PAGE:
with two two-man teams – both teams on very limited notice to move.


A lot of the team’s time is kept up with a steady stream of exercises – a four-month period will contain six different exercises – rescuing ships and offshore installations (oil rigs) taken over by pirates with hostages. In this scenario, the MAOT team will organise the refresher training for fast-roping and coordinating the air attack.


MAOT man who will join the assault team on the deck. Then it’s a case of coordinating


But the job doesn’t just stop there – the last aircraft will contain a


the aircraft in the sky, and calling in air support for casualty evacuation, whisking off the prisoners, and bringing the team home safely. The final turn for the MAOT men is the Green role, which appropriately enough for the colour, is direct support to the amphibious forces of 3 Commando Brigade.


So when 3 Commando Brigade are out and about on Auriga, MAOT are on the US beaches too. Or in the Malaysian jungle. Or on the West African shore. Or in the Norwegian snow. In 2009 during the Taurus


deployment, as Irish was going through his jungle training in the Malaysian rainforest, the Royal Marine just in front of him was bitten on the temple by a poisonous snake. First – once they’d caught up with the man in question – Irish had to check his maps for the nearest possible landing site that he’d spotted from earlier aerial recces, then call in the helicopter from the ship for a casevac. Once they reached the site, and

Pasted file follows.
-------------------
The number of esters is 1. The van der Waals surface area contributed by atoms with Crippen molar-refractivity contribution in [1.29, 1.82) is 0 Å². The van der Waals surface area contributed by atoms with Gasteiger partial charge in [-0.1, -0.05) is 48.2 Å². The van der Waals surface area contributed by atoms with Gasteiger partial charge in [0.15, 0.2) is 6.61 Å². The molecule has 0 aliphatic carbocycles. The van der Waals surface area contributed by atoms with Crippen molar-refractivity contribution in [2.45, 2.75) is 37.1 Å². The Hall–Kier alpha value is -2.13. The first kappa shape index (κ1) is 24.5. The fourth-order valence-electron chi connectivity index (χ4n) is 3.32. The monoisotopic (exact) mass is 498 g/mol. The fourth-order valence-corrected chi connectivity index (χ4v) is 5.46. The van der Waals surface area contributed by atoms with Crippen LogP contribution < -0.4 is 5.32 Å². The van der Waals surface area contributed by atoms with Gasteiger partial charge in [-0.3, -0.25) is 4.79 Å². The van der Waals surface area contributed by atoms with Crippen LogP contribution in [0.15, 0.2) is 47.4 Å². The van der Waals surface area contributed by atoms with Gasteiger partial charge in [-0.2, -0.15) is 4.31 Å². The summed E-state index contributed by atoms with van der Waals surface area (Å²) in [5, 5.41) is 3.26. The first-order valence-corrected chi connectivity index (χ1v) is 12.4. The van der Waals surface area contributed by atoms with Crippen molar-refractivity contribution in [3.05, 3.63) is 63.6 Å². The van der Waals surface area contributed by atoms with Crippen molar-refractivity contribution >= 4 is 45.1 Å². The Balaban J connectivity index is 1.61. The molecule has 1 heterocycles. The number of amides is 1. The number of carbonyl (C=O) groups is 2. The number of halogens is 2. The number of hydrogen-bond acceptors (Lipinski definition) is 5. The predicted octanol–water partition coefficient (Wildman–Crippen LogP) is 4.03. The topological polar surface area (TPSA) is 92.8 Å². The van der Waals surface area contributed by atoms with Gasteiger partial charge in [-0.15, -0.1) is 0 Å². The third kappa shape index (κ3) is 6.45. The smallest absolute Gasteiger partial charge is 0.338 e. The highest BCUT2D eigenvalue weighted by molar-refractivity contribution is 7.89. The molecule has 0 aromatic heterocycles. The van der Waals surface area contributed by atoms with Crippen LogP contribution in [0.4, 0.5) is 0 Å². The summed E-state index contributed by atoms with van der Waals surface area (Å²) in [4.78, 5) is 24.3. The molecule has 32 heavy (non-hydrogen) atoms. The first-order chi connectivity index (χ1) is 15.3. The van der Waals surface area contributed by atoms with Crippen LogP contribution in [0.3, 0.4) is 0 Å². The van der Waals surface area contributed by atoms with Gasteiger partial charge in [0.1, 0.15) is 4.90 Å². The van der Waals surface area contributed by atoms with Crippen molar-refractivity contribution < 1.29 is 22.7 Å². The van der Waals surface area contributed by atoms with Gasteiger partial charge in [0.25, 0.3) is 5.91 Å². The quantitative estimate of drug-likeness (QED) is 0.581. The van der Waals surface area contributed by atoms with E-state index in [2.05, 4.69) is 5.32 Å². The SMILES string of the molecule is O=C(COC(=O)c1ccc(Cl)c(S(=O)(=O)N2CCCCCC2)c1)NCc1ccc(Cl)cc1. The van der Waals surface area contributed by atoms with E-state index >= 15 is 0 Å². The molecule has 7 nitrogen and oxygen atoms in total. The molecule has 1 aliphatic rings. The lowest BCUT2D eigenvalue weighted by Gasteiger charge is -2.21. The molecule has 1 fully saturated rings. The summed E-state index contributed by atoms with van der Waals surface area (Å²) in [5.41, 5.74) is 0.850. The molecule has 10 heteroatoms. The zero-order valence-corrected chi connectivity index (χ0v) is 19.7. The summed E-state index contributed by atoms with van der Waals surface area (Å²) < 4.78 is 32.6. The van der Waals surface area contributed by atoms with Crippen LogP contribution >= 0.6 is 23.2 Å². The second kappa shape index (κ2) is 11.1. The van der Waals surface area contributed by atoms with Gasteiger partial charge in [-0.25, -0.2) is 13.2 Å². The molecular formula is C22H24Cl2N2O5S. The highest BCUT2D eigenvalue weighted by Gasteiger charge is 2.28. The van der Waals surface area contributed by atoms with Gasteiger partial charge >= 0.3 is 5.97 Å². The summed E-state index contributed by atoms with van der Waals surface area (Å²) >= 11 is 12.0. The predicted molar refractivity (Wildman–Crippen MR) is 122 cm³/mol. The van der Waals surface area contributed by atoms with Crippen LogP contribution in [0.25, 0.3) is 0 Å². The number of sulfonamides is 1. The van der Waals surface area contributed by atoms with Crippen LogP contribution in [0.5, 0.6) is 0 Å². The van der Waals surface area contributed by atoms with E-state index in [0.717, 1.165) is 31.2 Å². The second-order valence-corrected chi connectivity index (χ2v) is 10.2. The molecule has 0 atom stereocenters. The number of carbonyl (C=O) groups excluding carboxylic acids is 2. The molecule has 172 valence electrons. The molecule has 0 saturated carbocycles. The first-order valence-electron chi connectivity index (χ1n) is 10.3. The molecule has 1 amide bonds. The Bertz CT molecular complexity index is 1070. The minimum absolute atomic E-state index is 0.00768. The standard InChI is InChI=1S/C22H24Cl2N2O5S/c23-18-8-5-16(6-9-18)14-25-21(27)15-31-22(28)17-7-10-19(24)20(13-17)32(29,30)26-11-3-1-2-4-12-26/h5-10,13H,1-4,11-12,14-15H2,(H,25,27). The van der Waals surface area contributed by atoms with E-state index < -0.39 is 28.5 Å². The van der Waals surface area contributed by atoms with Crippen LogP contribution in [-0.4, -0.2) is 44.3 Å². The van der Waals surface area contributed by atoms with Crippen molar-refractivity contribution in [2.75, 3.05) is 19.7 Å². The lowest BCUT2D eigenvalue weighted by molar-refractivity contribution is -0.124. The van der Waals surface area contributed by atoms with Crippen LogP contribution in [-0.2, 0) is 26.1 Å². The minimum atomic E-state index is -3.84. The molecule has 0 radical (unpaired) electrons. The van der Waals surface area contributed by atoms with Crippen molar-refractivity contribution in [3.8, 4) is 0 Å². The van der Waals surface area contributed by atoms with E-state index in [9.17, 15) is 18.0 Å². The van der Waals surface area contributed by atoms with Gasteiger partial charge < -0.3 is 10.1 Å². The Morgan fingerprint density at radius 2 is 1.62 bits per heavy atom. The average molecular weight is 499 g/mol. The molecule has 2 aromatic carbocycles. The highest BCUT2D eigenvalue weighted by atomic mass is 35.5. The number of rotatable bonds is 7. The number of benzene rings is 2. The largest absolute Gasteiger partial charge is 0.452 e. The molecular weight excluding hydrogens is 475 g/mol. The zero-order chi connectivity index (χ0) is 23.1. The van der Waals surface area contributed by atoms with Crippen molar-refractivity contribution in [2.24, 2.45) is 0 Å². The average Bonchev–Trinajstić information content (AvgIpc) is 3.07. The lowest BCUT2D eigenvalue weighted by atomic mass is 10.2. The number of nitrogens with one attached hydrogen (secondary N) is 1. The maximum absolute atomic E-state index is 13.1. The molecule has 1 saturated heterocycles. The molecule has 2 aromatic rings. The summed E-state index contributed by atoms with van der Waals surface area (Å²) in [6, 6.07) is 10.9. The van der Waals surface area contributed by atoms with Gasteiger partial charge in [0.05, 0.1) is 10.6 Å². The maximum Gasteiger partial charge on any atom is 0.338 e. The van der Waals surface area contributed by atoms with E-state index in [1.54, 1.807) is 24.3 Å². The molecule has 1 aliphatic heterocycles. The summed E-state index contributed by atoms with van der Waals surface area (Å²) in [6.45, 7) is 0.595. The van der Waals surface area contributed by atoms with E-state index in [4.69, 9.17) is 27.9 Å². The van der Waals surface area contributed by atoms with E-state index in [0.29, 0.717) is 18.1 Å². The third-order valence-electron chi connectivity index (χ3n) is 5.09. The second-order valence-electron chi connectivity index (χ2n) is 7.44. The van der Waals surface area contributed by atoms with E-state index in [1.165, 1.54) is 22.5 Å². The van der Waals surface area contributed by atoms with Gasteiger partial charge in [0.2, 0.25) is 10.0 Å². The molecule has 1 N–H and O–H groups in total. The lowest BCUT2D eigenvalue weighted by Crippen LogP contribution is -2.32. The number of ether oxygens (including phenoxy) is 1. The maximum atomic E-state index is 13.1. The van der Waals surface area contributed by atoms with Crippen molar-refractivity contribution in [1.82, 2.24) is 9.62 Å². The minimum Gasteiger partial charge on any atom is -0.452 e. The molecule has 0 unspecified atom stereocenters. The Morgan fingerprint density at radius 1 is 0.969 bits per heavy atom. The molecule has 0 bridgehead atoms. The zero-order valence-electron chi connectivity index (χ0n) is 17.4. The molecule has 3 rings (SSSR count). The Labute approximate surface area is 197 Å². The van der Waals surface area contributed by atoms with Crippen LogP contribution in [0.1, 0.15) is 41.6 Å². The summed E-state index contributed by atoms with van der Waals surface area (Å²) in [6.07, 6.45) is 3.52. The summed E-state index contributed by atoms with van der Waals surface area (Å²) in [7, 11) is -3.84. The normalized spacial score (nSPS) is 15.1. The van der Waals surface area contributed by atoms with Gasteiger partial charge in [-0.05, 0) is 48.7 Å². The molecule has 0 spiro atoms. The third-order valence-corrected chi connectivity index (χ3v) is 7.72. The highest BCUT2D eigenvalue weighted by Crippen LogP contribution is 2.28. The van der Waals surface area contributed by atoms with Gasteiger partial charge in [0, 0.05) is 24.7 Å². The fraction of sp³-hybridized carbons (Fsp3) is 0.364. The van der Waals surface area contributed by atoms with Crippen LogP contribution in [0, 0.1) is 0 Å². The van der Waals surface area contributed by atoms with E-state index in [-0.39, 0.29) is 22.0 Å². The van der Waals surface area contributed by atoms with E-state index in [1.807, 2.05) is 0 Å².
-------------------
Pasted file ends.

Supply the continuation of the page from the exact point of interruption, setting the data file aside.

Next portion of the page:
confirmed its viable status, Irish fired off a smoke signal for the incoming helo scouring the dense jungle canopy, then coordinated the casevac from the ground. Just 26 minutes after the initial bite in the midst of the Borneo jungle, the Royal Marine was in hospital being treated. There’s


unpredictability about life in MAOT; but that spice is what its members thrive on. And if you’re someone who


wants that challenge and that variety in your life, then this is the place to go. Last words to Irish: “Here we


are, come and have a really good two years with us, and you’ll never look back. I promise you will have an amazing time.” ■ If you are interested in joining MAOT, you will need to have completed the All-Arms Commando course. Find out more by speaking to CPO Stephen ‘Irish’ Watson, MAOT Ops, on 93510 6984.


a definite sense of


Picture: LA(Phot) AJ Macleod


Page 1  |  Page 2  |  Page 3  |  Page 4  |  Page 5  |  Page 6  |  Page 7  |  Page 8  |  Page 9  |  Page 10  |  Page 11  |  Page 12  |  Page 13  |  Page 14  |  Page 15  |  Page 16  |  Page 17  |  Page 18  |  Page 19  |  Page 20  |  Page 21  |  Page 22  |  Page 23  |  Page 24  |  Page 25  |  Page 26  |  Page 27  |  Page 28  |  Page 29  |  Page 30  |  Page 31  |  Page 32  |  Page 33  |  Page 34  |  Page 35  |  Page 36  |  Page 37  |  Page 38  |  Page 39  |  Page 40  |  Page 41  |  Page 42  |  Page 43  |  Page 44  |  Page 45  |  Page 46  |  Page 47  |  Page 48
Produced with Yudu - www.yudu.com